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ANZAC Award announced
The ANZAC Award is a new RNZRSA initiative to recognise, each year, the efforts and achievements of a New Zealander or New Zealanders who best emulate the ANZAC spirit as represented by the story of New Zealand Gallipoli hero Richard Henderson and the donkey. In launching the Award, Veterans’ Affairs Minister Judith Collins said it will recognise efforts and achievements that best emulate the ANZAC spirit of courage, comradeship, commitment and compassion.
It may be given to a person or persons for a single act up to a lifetime of effort or to an organisation for sustained service to New Zealanders or the international community.
Nominations may be made on behalf of any New Zealand citizen or organisation.
The ANZAC Award will take the form of a bronze maquette (miniature or scale model) of Richard Henderson and his donkey at Gallipoli. This will be presented each year and names added to the Award.
Recipients will also be presented with a bronze medallion. Individual recipients will also receive a miniature lapel badge for everyday wear.
The Award will be announced prior to ANZAC Day each year and the presentation made on ANZAC Day.
Richard Henderson and the Donkey
Private Richard (Dick) Alexander Henderson, 3/258, 2nd Field Ambulance, New Zealand Medical Corps, was born at Waihi on 26 August 1895. A popular trainee teacher at Mt Roskill (later renamed Three Kings) School, he enlisted as a stretcher bearer with the New Zealand Expeditionary Force on 10 August 1914, giving his birth date as 1893 to make him the nearly eligible age for enlistment of 21.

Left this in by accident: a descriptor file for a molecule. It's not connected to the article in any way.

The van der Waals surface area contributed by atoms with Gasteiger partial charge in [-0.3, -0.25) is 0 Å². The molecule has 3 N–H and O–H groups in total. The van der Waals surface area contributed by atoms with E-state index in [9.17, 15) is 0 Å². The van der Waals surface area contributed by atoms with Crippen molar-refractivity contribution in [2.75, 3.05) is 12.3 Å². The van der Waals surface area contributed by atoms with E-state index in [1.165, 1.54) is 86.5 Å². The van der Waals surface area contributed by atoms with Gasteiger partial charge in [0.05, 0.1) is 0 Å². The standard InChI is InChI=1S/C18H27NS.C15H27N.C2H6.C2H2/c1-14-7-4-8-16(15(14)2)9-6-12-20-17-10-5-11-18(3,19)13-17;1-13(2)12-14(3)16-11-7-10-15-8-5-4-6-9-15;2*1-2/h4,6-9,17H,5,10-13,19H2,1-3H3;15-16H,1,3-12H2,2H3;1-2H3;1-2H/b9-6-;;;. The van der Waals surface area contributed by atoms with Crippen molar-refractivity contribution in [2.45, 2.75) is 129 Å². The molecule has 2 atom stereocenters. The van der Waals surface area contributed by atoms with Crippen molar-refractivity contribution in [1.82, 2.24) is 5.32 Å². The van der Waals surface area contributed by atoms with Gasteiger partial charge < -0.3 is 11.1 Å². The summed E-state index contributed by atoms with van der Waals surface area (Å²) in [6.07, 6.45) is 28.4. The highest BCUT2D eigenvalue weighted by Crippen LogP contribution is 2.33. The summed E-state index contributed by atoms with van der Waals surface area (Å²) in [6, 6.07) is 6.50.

Within days of landing at Gallipoli he saw Australian stretcher bearer John “Jack” Simpson Kirkpatrick using donkeys to ferry the wounded and when, on 19 May 1915, Simpson was killed, Henderson continued the work, using one of Simpson’s donkeys, named Murphy.
“There was nothing really heroic about the work Kirkpatrick and I did with that donkey. It was easier carrying a wounded man on a donkey than it was on a stretcher or on one's shoulder,” so Henderson modestly told a newspaper reporter prior to ANZAC Day 1950.
After Gallipoli, Henderson served on the Western Front and at the Battle of the Somme he was awarded the Military Medal on 22 October 1916 for repeatedly bringing in wounded men under heavy shell fire.
On his return Henderson resumed teaching but he never fully recovered and was forced to give up teaching when he went blind in 1934. Sick for most of his later life, he died in Green Lane Hospital, aged 63, on 14 November 1958.
Richard Hendersons NZDF Personnel Records are available to view. Records preserved and provided by Archives New Zealand.
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